Does renting rooms in your house elevate your house insurance?

Discussion in Home & Property Insurance started by jtucci21 • Jan 17, 2014.

  1. jtucci21

    jtucci21Member

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    Pretty much as the topic says - I'm wondering if renting rooms in my house would increase my house insurance. I'd still be living there
     
  2. daimashin

    daimashinActive Member

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    I'm not sure but I've never heard about it. Why would renting rooms increase house insurance? What makes it different than having relatives and friends come stay with you other than receiving money? Even if it does, just say that they're your friends and share the same place with you.
     
  3. Peninha

    PeninhaWell-Known Member

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    I don't think the insurance has relation with the fact that you're renting rooms at your place, it's not their business. If you're buying your house on credit to a bank that is another issue and you can't do it because it's illegal, but it's not insurance companies business to know who is living there.
     
  4. ACSAPA

    ACSAPAWell-Known Member

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    If you run into problems with renting rooms for people to stay in, there's a website that lets you rent rooms and closets in your house to people who need storage. So if you can't shelter a person, you could shelter their stuff and charge a storage fee. There are also sites that let you rent out your car for a few hours to people who need it for shopping or short trips.
     
  5. JoanMcWench

    JoanMcWenchActive Member

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    It's a good question. I can see how it may cost more. Having more people in the home opens the home up to more risk. I think it may depend on the type of insurance you have as well.
     
  6. LindaKay

    LindaKayActive Member

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    That is interesting. I never thought about it. I could definitely see why it might cause an increase, but if they don't ask, I wouldn't tell them?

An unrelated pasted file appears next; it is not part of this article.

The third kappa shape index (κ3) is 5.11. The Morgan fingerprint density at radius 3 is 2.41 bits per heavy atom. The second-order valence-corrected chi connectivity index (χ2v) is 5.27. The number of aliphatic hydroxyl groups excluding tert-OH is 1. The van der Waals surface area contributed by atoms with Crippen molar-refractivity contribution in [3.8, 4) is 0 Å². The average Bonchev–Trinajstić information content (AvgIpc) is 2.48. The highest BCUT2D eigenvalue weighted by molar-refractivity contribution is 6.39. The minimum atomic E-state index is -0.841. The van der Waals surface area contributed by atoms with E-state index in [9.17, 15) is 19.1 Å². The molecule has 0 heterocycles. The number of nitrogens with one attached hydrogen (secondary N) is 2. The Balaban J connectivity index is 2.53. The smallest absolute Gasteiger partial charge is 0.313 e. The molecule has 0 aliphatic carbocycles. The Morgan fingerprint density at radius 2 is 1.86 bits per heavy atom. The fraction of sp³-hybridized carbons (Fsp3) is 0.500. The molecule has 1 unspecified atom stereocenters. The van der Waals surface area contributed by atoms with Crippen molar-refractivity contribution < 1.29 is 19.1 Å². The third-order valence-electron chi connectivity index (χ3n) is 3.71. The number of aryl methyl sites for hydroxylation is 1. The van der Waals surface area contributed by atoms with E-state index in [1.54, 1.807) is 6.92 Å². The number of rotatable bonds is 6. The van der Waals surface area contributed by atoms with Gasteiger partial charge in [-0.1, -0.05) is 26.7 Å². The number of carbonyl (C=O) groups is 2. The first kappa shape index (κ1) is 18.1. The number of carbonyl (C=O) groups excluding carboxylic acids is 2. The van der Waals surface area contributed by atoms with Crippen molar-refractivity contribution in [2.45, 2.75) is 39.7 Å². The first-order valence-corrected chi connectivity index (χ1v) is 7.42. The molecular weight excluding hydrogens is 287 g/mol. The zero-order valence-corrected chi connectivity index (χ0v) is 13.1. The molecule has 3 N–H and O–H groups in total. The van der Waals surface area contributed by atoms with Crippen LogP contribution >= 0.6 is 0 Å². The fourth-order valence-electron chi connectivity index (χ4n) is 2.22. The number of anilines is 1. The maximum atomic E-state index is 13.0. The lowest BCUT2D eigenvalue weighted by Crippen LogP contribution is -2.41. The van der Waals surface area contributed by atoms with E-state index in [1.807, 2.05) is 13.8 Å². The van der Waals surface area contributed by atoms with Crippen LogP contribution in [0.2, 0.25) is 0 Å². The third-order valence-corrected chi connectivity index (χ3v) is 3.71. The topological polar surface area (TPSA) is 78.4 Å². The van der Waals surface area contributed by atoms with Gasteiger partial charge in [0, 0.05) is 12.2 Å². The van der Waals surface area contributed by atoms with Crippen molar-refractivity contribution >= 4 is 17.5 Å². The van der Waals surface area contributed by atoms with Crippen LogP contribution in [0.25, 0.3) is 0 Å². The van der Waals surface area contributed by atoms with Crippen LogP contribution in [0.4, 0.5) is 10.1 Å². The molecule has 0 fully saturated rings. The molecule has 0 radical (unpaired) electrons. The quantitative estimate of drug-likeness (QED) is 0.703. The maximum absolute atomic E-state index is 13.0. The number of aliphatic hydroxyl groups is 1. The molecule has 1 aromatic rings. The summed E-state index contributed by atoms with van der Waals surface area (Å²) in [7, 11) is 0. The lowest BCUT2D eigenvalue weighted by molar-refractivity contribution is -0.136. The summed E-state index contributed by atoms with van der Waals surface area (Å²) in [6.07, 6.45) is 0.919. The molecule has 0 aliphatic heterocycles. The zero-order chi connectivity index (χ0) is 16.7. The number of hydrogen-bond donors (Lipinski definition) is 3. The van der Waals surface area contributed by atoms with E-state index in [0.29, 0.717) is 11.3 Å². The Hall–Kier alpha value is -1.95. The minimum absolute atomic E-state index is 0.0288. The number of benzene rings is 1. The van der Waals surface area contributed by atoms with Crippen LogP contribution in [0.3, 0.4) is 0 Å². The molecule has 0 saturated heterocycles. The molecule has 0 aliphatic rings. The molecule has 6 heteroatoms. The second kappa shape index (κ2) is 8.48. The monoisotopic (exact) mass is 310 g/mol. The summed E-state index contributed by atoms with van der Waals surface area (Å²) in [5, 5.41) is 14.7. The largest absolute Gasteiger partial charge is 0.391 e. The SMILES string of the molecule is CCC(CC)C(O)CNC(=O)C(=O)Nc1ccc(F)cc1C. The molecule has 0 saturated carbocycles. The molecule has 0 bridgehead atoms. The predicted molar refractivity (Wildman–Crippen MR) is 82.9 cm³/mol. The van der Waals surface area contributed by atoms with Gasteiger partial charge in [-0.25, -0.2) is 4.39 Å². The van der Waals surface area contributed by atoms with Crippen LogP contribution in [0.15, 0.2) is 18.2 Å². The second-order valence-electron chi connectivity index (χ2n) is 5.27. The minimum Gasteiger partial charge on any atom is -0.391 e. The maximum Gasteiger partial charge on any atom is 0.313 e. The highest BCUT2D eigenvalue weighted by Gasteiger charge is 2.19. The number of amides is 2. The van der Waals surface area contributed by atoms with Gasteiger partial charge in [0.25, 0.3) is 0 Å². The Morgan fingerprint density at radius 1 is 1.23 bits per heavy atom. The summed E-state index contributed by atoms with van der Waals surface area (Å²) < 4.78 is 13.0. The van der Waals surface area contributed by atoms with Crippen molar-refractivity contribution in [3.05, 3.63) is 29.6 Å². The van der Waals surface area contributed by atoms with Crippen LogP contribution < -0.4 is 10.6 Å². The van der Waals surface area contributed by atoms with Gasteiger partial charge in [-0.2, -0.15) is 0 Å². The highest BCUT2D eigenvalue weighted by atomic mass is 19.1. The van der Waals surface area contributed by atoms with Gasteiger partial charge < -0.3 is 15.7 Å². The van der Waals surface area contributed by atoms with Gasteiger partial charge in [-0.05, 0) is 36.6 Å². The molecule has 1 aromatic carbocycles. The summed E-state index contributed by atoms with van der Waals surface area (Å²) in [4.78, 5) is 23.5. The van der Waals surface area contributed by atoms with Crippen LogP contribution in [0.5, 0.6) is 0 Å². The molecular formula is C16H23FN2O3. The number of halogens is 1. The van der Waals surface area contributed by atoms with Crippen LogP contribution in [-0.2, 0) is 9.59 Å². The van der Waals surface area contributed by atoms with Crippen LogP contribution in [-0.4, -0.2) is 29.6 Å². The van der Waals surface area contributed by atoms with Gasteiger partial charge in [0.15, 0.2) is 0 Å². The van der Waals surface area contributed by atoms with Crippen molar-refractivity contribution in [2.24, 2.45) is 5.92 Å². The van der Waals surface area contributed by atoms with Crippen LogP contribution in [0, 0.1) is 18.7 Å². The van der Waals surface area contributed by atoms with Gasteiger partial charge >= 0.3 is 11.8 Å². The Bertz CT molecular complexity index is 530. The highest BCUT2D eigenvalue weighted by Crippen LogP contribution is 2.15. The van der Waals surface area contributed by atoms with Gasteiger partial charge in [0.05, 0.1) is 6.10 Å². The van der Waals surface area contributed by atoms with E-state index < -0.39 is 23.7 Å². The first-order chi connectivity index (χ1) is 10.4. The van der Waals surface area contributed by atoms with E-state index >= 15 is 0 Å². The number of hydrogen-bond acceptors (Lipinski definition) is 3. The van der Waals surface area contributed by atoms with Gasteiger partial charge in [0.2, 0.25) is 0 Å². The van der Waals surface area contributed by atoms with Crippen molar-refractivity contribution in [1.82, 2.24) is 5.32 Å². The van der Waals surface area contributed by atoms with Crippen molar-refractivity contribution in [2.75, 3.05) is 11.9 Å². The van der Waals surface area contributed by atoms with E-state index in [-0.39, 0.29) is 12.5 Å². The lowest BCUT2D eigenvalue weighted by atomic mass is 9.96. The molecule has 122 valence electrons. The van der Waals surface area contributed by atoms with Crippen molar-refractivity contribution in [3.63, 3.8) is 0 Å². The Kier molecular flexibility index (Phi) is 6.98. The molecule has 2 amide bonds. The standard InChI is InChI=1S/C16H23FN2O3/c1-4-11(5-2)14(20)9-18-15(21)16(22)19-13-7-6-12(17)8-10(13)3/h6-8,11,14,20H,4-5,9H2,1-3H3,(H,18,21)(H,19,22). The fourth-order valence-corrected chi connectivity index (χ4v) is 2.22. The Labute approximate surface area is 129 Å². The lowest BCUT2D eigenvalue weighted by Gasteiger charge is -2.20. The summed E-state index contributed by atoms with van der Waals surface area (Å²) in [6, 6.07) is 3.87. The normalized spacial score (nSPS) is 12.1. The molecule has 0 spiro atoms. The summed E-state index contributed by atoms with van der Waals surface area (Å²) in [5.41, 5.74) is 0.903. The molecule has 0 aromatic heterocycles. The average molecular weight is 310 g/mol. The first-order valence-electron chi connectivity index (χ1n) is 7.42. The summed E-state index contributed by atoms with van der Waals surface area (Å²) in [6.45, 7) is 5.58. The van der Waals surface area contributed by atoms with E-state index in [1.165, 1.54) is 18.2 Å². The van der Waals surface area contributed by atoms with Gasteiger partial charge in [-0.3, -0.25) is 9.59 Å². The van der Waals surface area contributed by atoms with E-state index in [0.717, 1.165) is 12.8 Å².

7. remnant

    remnantActive Member

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    Of course the premium is bound to increase. This is calculated on the basis of perception of increased risk. Renters assume that they own the dwelling place based on the fact that they are there legally. So what can go wrong if one person occupies a house would have a multiplier effect if 'co-owners' increase with a proportionate increase in income. Its not comparable to housing your relatives because you might come into contact with a rent tribunal or building inspectors who are usually in touch with insurers.
     
  8. explorerx7

    explorerx7Active Member

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    This is an interesting question. Knowing how the insurers operate I would be inclined that they would want to apply additional charges for this type of situation. However, I would not see that there would be any more risk involved than if additional family members or friends were being accommodated but anything to make more money is the insurers ultimate aim. This is pure speculation on my part which I suspect may be true, however, it would be good for you to check it out because this is an important issue.
     
  9. Ke Gordon

    Ke GordonWell-Known Member

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    I rent a room in my home, but I am no about to advertise this fact to the insurance company. When I first set up the policy, I am not even sure if it was asked, and I was not renting a room at that time anyway. I mean if they ever asked me directly, are you renting a room..of course I would tell them..but I just pay my premium, my homeowners insurance company never talks to me.